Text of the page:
No Jitter is part of the Informa Tech Division of Informa PLC

This site is operated by a business or businesses owned by Informa PLC and all copyright resides with them. Informa PLC's registered office is 5 Howick Place, London SW1P 1WG. Registered in England and Wales. Number 8860726.

The State of the Union

Every year seems to have something that fairly characterizes it. For 2010, it was the "Year of Recovery", and for 2011 it's pretty clear that it's going to be the "Year of the Union". There are a lot of market forces acting to bring things together in the coming year, and many of the unions that will be created will have a profound impact on the telecom market.

The key technology union will be the convergence of cloud providers and appliance vendors on HTML5. Everyone knows that network-enabled appliances are proliferating, but most people haven’t considered the question of what all those largely incompatible choices will mean for applications. Apple and others might like to think they'll be selling enterprise application tools in their stores, but enterprises aren't interested in supporting a dozen different devices with different application GUIs and perhaps different levels of security support. What they want (by a 77% margin according to my fall enterprise survey) is HTML5 browser-based applications that run on any appliance.

The player to watch in this development is Apple, because Apple is in the interesting position of supporting HTML5 as an alternative to Adobe's Flash, but also finding HTML5 supported by arch-rival Google. Google loves open web platforms, but Apple loves closed markets they can exploit. It may well be that the Flash wars Apple launched will trap them into supporting HTML5 even though it undermines the uniqueness of the iPhone and iPad. If we see Apple suddenly finding love for Flash, it's a sure sign that HTML5 is threatening their model.

In the vendor space, the key union will be between Oracle and network equipment. Every major Oracle competitor sells networking gear, and it's very unlikely Oracle will be able to resist; there's just too much buyer interest in one-stop shopping. My personal bet is that Oracle will buy somebody, and players like Brocade or Extreme could be just what they'd like--good technology and a low market capitalization to make the acquisition easy for investors to accept.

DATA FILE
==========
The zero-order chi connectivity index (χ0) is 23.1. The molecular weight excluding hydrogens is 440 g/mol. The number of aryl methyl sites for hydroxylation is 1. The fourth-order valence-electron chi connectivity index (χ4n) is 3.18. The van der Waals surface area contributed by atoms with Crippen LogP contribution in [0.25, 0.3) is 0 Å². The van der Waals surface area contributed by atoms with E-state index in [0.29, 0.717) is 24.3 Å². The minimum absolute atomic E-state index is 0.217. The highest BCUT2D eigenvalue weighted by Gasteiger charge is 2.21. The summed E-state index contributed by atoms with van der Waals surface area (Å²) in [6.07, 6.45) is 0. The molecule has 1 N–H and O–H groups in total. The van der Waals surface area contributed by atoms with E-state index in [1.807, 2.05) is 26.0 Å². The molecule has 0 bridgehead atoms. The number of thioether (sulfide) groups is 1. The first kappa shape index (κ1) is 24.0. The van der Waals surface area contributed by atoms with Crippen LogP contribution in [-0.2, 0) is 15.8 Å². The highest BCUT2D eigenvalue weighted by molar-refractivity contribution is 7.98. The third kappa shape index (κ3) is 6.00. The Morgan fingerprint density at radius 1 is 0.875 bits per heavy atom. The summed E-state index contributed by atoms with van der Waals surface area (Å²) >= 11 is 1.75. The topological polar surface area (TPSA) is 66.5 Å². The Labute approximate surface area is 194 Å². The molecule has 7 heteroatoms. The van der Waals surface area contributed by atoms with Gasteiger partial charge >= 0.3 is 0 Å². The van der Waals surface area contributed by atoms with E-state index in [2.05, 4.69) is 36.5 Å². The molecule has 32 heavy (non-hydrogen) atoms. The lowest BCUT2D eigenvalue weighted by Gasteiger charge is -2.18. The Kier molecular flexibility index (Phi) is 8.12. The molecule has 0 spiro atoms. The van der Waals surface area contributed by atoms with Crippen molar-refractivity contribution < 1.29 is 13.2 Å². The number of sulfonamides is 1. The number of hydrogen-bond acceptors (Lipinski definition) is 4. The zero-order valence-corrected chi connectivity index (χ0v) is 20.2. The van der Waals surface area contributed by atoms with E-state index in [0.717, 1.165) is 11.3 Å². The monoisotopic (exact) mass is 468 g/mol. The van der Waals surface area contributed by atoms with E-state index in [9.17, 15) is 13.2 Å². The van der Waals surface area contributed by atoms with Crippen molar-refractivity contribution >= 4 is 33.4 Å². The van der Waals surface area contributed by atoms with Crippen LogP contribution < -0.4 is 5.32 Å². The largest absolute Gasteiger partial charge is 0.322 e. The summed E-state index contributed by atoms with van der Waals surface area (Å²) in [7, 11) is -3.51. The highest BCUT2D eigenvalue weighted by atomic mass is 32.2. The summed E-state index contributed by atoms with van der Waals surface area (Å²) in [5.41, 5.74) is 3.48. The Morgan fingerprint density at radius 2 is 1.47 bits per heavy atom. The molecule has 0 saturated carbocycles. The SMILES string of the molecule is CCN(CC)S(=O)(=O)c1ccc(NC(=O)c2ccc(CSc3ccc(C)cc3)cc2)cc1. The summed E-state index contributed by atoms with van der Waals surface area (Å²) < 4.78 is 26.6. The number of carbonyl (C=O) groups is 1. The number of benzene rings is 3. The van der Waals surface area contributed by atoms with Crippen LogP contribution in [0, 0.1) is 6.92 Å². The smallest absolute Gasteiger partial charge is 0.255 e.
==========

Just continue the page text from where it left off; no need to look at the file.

This particular union will be important to networking because a full-fledged battle between IT giants that includes network equipment might marginalize pure-play network vendors. Cisco, the market leader in enterprise networking, is increasingly positioning itself as more of an IT player, and if Cisco's not a "network vendor" any more, how relevant is the network space anyway? Bet on players like F5 and Juniper to have answers for that question in 2011, or expect a lot more consolidation among vendors in the space.

At the level of enterprise tech policy, expect to see IT management and line management finally strike a balance on cloud computing. For the last 18 months, these two groups have embraced the cloud, but both have very different visions of what that means. IT is thinking in terms of revamping their internal data centers to a cloud model and using public cloud services as backup and offload resources. Line departments see themselves shedding IT influence (and cost) and going it alone. In 2010, though, three of every four public cloud RFPs produced responses that were more than 50% costlier than the buyers would tolerate. Five of every six private cloud projects failed to advance to implementation. Both sides now see that it's important to get behind a common set of goals, and to move forward in a more unified way. Most enterprises now realize they'll never cloud-source the majority of their mission-critical IT, and most IT organizations know that they need to use public cloud resources to quickly advance new projects, not just for backup. Expect real progress in 2011, but not the kind you read about in the media!

For UC and UCC, the prospects for union are more complicated. We've had debates on whether we should have private UC/UCC or cloud UC/UCC or maybe UC/UCC-as-a-Service offered by a common carrier. All these "maybes" are being swept aside by the appliance revolution, and in particular tablets. A device-centric UC model doesn't relieve us of the choice of where to host the features, but it does make that decision a bit invisible to the user. Stuff that’s invisible doesn't attract sales activity, and thus players who have tablets are more likely to drive UC/UCC direction than any of the conventional giants.

That's going to create an interesting dynamic, because we already have some tablets (Cisco's and RIM's) that are almost targeted at UC applications. As it gets clear that the tablet will be the UC platform of the future, I think we can expect to see other UC firms rolling out their own tablets, tablet-based hosted UC/UCC, or both--Avaya will likely launch a serious tablet contender at a reasonable price, and Microsoft will jump in as well. I think it's too late, though.

Which leads to my final union--IT and networking. Buyers tell me that their network people are losing strategic influence with senior management at a faster pace than ever. One-stop shopping is encouraging combined IT/network deals, particularly in the critical data center area. Networking is becoming an IT support activity, and whether that trend will continue depends on whether independent networking vendors can find missions for the network outside the traditional connection/transport roles. Post-It notes revitalized paper; something new needs to revitalize networking in 2011.